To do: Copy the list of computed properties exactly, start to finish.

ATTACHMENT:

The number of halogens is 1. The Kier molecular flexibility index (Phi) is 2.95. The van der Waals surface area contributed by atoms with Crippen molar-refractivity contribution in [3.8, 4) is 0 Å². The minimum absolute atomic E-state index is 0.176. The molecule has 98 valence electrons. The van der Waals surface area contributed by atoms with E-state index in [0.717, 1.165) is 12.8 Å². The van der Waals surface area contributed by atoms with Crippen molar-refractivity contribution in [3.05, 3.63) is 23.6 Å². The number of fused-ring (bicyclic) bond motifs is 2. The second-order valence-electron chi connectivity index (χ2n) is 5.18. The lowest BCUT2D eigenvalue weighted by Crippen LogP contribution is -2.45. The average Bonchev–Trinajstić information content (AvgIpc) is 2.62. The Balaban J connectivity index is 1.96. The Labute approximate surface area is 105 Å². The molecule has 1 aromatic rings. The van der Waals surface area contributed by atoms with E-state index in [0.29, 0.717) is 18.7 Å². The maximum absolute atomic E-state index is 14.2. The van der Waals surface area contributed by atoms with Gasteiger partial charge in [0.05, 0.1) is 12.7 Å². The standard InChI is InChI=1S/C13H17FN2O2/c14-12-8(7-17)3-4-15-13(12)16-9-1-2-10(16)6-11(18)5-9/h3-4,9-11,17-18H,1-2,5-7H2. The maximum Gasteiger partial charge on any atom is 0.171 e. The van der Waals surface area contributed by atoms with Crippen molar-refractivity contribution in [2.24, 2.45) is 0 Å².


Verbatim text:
The number of halogens is 1. The Kier molecular flexibility index (Phi) is 2.95. The van der Waals surface area contributed by atoms with Crippen molar-refractivity contribution in [3.8, 4) is 0 Å². The minimum absolute atomic E-state index is 0.176. The molecule has 98 valence electrons. The van der Waals surface area contributed by atoms with E-state index in [0.717, 1.165) is 12.8 Å². The van der Waals surface area contributed by atoms with Crippen molar-refractivity contribution in [3.05, 3.63) is 23.6 Å². The number of fused-ring (bicyclic) bond motifs is 2. The second-order valence-electron chi connectivity index (χ2n) is 5.18. The lowest BCUT2D eigenvalue weighted by Crippen LogP contribution is -2.45. The average Bonchev–Trinajstić information content (AvgIpc) is 2.62. The Balaban J connectivity index is 1.96. The Labute approximate surface area is 105 Å². The molecule has 1 aromatic rings. The van der Waals surface area contributed by atoms with E-state index in [0.29, 0.717) is 18.7 Å². The maximum absolute atomic E-state index is 14.2. The van der Waals surface area contributed by atoms with Gasteiger partial charge in [0.05, 0.1) is 12.7 Å². The standard InChI is InChI=1S/C13H17FN2O2/c14-12-8(7-17)3-4-15-13(12)16-9-1-2-10(16)6-11(18)5-9/h3-4,9-11,17-18H,1-2,5-7H2. The maximum Gasteiger partial charge on any atom is 0.171 e. The van der Waals surface area contributed by atoms with Crippen molar-refractivity contribution in [2.24, 2.45) is 0 Å².